Upper East Canyon, Zion National Park

Location: Zion National Park, Springdale, Utah
Date: January-April 2011

The upper east canyon of Zion National Park is my favorite part of the park.  It contains only two maintained trails, but the Zion-Mount Carmel road (state route 9) provides easy access to the canyons and mesas in the area, most of which can be easily hiked.  Most of the canyons are dry much of the year, and the sloping sides of the mesas can be hiked when not covered in ice or snow so long as you are able to keep you footing on the slickrock.  This part of the park is the best area to view bighorn sheep.  Most technical slot canyons require permits.

Pine Creek Canyon

Canyon Overlook Trail
This trail is a very popular and easy half mile hike from the parking area at the upper end of the tunnel to an overlook above Pine Creek Canyon.  From this overlook you can see to Zion Canyon and the Towers of the Virgin.

The view from Canyon Overlook

East Mesa Trail
This is the only other trail on this side of the park, and it begins at the park's east entrance station and traverses the highlands of the east mesa before descending to the Weeping Rock trailhead in Zion Canyon.

The upper east canyon in January

Middle Pine Creek Canyon
The middle section of Pine Creek Canyon is a popular slot canyon that requires five rappels, the highest of which is 100 feet (more info).  To traverse the canyon you can start at the parking area at the upper end of the tunnel.

Middle Pine Creek Canyon and the East Temple

Upper Pine Creek Canyon
The upper section of Pine Creek Canyon begins near the tunnel parking area, heads north, and is a hike that is generally flat and easy.  This section of Pine Creek is not a slot canyon, but you can hike up to the west side of the canyon and get great views of the East Temple.

Upper Pine Creek Canyon


Shelf Canyon
There are many small and short side narrow side canyon in this section of the park, but most do not have names.  Shelf Canyon is just to the north of the tunnel parking area and is characteristic of the many other canyons in the area.  This hike is generally easy and only a half mile one way, but there are several boulders that you must scramble over and around.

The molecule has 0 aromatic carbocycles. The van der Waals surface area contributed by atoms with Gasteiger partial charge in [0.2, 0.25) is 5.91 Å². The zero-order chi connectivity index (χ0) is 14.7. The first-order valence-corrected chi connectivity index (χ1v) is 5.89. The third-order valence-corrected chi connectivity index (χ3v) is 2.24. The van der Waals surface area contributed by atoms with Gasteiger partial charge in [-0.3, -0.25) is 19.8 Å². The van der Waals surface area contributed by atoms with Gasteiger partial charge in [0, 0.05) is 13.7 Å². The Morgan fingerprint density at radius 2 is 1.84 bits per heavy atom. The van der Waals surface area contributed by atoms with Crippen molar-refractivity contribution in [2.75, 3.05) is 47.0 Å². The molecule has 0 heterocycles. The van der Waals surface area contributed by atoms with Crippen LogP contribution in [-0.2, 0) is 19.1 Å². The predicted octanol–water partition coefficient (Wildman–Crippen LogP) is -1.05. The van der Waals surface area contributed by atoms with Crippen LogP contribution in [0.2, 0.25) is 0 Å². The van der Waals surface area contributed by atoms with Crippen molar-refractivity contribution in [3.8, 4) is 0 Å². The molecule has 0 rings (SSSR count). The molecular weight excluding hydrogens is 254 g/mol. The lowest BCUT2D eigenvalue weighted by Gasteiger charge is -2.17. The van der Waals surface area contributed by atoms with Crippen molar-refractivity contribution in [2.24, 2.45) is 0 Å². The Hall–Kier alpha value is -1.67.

Two Pines Arch

Two Pines Arch & Progeny Peak
Just to the east of upper Pine Creek Canyon is a peak that has been unofficially named Progeny Peak.  It received its name from the arch on the side of the peak, the appearance of which is similar to that of the much larger Crawford Arch on Bridge Mountain.  This arch was named Two Pines Arch because of two Ponderosa pine trees originally at the base of the arch, but one of the trees has since died.

Deertrap Mountain from the route to Progeny Peak

Begin your hike at a pullout along the road, and before you begin look up the peak to try and spot the arch so that you know which direction to head in.  As long as you head towards the peak you will eventually see the arch on its southwest slopes.  From the arch, reaching the peak can be a little trickier, but as long as you stop and have a look around you will make it to the top.  The views from the top are great, and seeing the park from this elevated point provides an entirely new perspective.

The view from Progeny Peak

Clear Creek
From its confluence with Pine Creek near the tunnel parking area, Clear Creek parallels the Zion-Mount Carmel road for much of its length.  I found the lower section of this creek the most interesting as there are a couple of small slot sections but no technical parts.

Shallow slot section of Tallstack Canyon

Tallstack Canyon
A canyon with incredibly steep and tall walls, Tallstack Canyon has a few small nontechnical slot sections that can be hiked for a short distance before can go no further.  When combined with the Many Pools hike (below) this canyon makes for a great half day hike.

Tallstack Canyon from above

Many Pools
Many pools is the unofficial name that has been given to a very interesting streambed characterized by several potholes filled with water.  The pools last for less than a mile from the road, but you can continue to explore the surrounding canyons and hoodoos.

Many Pools
Many Pools


Petroglyph Canyon
A short distance east of the second tunnel on the Zion-Mount Carmel Road is a small canyon that the park does not advertise.  This canyon contains several petroglyphs that are less than a quarter mile from the road.   Do not touch the petroglyphs.    

Petroglyphs in Petroglyph Canyon

Keyhole Canyon
Keyhole Canyon is the best introductory technical slot canyon in Zion.  The entire slot canyon is less than a half mile long and can be divided into two sections.  The bottom half is the deepest and requires up to three rappels while the upper half requires difficult canyoneering around boulders and logs.  There are deep, cold pools that you will have to swim through, and wetsuits are recommended.

The shallow upper end of Keyhole Canyon

Gifford Canyon East Ridge
The ridge to the east above Gifford Canyon isn't somewhere many people would go.  It requires a good bit of elevation gain on slickrock, with one very steep section.  But once on the ridge elevation gain is gentle and travel is easy.  The views from this ridge are among my favorite in the park.

The view from the ridge above Gifford Canyon



© Copyright 2017 Matthew Pintar. All rights reserved.





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